In other words, here is the fundamental argument: If you have simplicity of life, you will probably have simplicity of spirit. If you have simplicity of spirit, you will probably be a better person. Therefore if you have simplicity of life, you will probably be a better person. Simplicity leads to virtue because complexity leads to vice. Complexity is not vice, any more than power is vice. But just as power tends to corrupt, complexity tends to corrupt. For complexity leads to complicity and to compromise. For instance, an amateur boxing exhibition is simple. But when the boxer turns professional, he needs an agent, a lawyer, and an owner who makes him part of his “stable” (i.e., he is treated like a horse: ridden).

Most of the chapter elaborates on the means of simplicity: time, nature, smallness, poverty, silence, and independence.

Chapter 11 “Fight for It”: The Art of Spiritual Warfare” is on the reality of spiritual warfare, a reality that is ignored today. In turn, the enemies of the soul—the world, the flesh and the Devil—are also mostly ignored. Although the author does not use the word humanism, the modern “soft” mentality has taken the place of “hard” principles.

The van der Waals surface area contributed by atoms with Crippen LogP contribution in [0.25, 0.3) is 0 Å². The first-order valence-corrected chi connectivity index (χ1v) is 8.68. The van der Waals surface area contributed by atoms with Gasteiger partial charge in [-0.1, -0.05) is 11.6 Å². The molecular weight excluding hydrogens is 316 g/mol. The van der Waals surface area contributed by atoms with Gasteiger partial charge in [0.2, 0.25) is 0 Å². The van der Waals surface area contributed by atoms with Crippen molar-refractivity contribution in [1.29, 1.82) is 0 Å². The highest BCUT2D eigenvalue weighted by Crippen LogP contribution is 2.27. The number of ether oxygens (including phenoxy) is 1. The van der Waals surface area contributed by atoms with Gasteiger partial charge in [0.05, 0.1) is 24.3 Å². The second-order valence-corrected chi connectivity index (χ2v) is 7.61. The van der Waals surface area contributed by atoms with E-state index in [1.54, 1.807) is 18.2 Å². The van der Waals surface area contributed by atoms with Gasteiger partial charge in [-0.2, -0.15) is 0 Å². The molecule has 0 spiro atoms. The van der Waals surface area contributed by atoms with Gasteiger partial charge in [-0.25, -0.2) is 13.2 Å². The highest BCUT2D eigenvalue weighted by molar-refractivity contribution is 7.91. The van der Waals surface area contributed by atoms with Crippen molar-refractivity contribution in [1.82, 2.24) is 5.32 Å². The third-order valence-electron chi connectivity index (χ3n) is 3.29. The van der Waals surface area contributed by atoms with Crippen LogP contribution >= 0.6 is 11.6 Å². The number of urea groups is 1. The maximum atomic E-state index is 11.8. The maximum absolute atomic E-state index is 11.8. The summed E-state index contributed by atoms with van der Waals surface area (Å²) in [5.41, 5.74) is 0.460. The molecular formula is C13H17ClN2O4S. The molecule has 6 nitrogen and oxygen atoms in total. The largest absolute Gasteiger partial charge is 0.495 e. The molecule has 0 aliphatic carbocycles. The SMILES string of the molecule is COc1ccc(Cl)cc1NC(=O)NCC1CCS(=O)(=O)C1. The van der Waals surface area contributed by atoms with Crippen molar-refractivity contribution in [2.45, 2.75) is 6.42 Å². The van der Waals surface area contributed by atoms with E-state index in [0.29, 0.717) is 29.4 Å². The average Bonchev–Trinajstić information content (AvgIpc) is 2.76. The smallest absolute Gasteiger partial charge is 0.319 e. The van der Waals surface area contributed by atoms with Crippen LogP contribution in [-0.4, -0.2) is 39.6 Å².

Chapter 12 “How to Know God’s Will: The Art of Discernment” again makes the distinction between the objective and subjective, which in this context is certainty (objective) versus certitude (subjective).

The chapter goes through 7 principles of discerning God’s will starting with the “embarrassingly simple”: love God. One cannot know God’s will without loving Him and wanting to know and do His will. Unconfessed sin, especially unforgiveness, can be an obstacle. Ultimately, it is not about mere feelings but about doing, it is a habit. Also, it is a gradual process for it is impossible for us to know everything at once and one can still act (or not) with the available information, however limited. In the seventh principle, the text finishes with 3 factors for discerning God’s will: 1. objective moral law 2. circumstances and 3. conscience, which can be wrong.

Chapter 13 “You Can’t Do It without Power” concludes with the need for the grace of God. Knowing right and wrong is like having a map, which is necessary, but it is not the same as having the power to act. As covered in chapter 4, we can by natural reason know and act up to a point but we ultimately require supernatural help from God. The author then outlines 7 “power aids”, starting with prayer. Prayer is needed to receive His help.

Like Kreeft’s other texts, it is succinct and plainly written. The one weakness is that it does not define or elaborate on the conscience.